What’s Fido feeling? Animal psychic to give presentation at Tigers for Tomorrow’s Nature Fest
by LaTonya Darrisaw
May 18, 2012 | 4344 views |  0 comments | 7 7 recommendations | email to a friend | print
Animal psychic Debbie McGillivray will give a presentation at Nature Fest this weekend at Tigers for Tomorrow in Attalla. Photo: Special to The Star
Animal psychic Debbie McGillivray will give a presentation at Nature Fest this weekend at Tigers for Tomorrow in Attalla. Photo: Special to The Star
She describes it as a ball of energy passing back and forth. Debbie McGillivray’s sixth sense and telepathic skill is reading the minds of animals.

Tigers for Tomorrow, an exotic animal park and rescue preserve, will have its first UNTAMED Nature Fest in Attalla, featuring McGillivray, a renowned animal psychic and author of “The Complete Idiot’s Guide to Pet Psychic Communication.”

Guests can expect to learn from McGillivray, who lives in Charlotte, N.C., what their furry friends are thinking and why they may behave a certain way.

In McGillivray’s 30-minute presentation, she will go through her routine of animal communication, a process she has been doing for almost 15 years. “I really stumbled upon it,” she said. “It felt like my life’s purpose to help animals be understood and heard.”

McGillivray’s first sign of her life’s pursuit came during an encounter with a goat.

“(The goat) just looked at me funny one day, and he said something different that I know didn’t come from me,” she said. “It was validation that I didn’t make these voices and images up.”

She uses her special talent to help others gain some insight about their own animals or wildlife in general.

“It’s a great feeling helping people become more aware of their animals’ vast emotions and the environment. I truly believe it’s beneficial,” McGillivray said.

If guests of Tigers for Tomorrow still have questions after McGillivray’s presentation, she will also give 10-minute private consultations. Although pets are not allowed, visitors can bring in pictures of their pets and ask McGillivray questions about the animal, even if the pet is no longer living.

Due to the limited number of consultations available, Susan Steffens, executive director at Tigers for Tomorrow, recommends calling ahead to make an appointment.

But the festivities don’t stop there. From 9:30 a.m. until 2 p.m., there will be several animal talks throughout the park. For adults, Reiki, a Japanese stress reduction technique, as well as hypnotherapy presentations and treatments will be provided at different sessions. Kids can treat themselves to face painting and craft projects like making animal masks and Native American craftwork.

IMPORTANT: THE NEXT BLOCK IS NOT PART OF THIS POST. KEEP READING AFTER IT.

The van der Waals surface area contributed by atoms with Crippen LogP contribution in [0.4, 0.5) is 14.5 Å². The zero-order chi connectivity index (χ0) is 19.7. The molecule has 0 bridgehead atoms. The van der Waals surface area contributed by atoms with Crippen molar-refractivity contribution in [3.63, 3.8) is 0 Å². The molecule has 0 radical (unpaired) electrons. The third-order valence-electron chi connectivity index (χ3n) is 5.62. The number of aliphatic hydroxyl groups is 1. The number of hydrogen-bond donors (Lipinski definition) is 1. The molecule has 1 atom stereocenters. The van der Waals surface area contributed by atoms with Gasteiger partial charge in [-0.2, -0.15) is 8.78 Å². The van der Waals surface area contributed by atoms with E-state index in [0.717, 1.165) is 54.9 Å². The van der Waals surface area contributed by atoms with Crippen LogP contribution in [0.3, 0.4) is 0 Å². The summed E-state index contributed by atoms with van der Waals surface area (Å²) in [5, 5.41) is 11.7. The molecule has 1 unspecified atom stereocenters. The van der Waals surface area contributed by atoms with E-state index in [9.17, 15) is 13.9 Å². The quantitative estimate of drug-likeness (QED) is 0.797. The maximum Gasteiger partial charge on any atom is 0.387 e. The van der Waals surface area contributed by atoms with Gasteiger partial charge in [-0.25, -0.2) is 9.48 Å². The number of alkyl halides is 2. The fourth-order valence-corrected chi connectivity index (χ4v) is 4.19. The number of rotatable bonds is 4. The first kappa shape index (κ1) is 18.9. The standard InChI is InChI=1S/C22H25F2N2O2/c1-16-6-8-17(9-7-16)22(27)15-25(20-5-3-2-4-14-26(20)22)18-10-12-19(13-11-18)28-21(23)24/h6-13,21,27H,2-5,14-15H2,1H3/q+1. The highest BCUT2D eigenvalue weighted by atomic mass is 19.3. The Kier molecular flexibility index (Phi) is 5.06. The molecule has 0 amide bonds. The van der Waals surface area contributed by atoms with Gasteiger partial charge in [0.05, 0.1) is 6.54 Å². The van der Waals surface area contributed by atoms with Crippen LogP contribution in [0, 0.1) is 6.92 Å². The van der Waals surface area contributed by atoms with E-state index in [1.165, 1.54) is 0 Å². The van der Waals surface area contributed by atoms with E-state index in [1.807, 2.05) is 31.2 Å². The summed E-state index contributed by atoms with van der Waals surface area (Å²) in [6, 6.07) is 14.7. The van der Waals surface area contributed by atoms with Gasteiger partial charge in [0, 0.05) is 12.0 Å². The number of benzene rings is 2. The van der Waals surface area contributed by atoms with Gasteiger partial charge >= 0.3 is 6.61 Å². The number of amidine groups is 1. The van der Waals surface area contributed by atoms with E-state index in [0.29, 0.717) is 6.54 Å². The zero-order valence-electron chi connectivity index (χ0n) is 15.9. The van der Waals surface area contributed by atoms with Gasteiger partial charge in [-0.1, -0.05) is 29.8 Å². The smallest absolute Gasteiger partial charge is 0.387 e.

“We’re here to educate people on the animals and the environment,” Steffens said. “We wanted Debbie to be a part of this event because we’ve had workshops with her before, and we got a lot of people requesting her and wanting to know when she would be back.”

McGillivray teaches workshops for pet owners and professionals to learn how to communicate with their animals, to figure out behavioral issues or to solve baffling medical problems. McGillivray’s recent workshops have mostly been in the N.C. area, but there are opportunities for clients anywhere to host McGillivray at their homes, educational institutions or barns. Most of her private consultations are via phone. “It’s just less distracting and it gives me a chance to clear my mind for the visuals,” she said.

Through talking with the pet owner or professional handling the animal, McGillivray connects to the animal. She asks the animals questions and the animal translates through pictures, emotions and other various ways, she said.

McGillivray said she sometimes receives feelings, images and spots, thoughts and even aches or pains in her body that correspond directly to the animal’s pain on his or her body.

“Just like people, all animals communicate in different ways,” she said. “(Animals) want to talk to us. They already talk to us through regular noises like barking, but they also communicate through their body language and with each other telepathically.”

Communicating with animals, McGillivray insists, sounds more difficult than it really is, and she suggests anyone can learn how to do it.

“Telepathy is like a muscle — the more you use it the stronger it becomes.”

Nature Fest

Saturday, 9 a.m.- 4 p.m.

Where: Tigers for Tomorrow at Untamed Mountain, 708 County Road 345, Attalla

Cost: $12 for adults, $6 for children ages 3-11 and includes parking. Private consultations with McGillivary are $25, Reiki treatments are $25, and hypnotherapy appointments are $100 for one hour.

Contact: 256-524-4150
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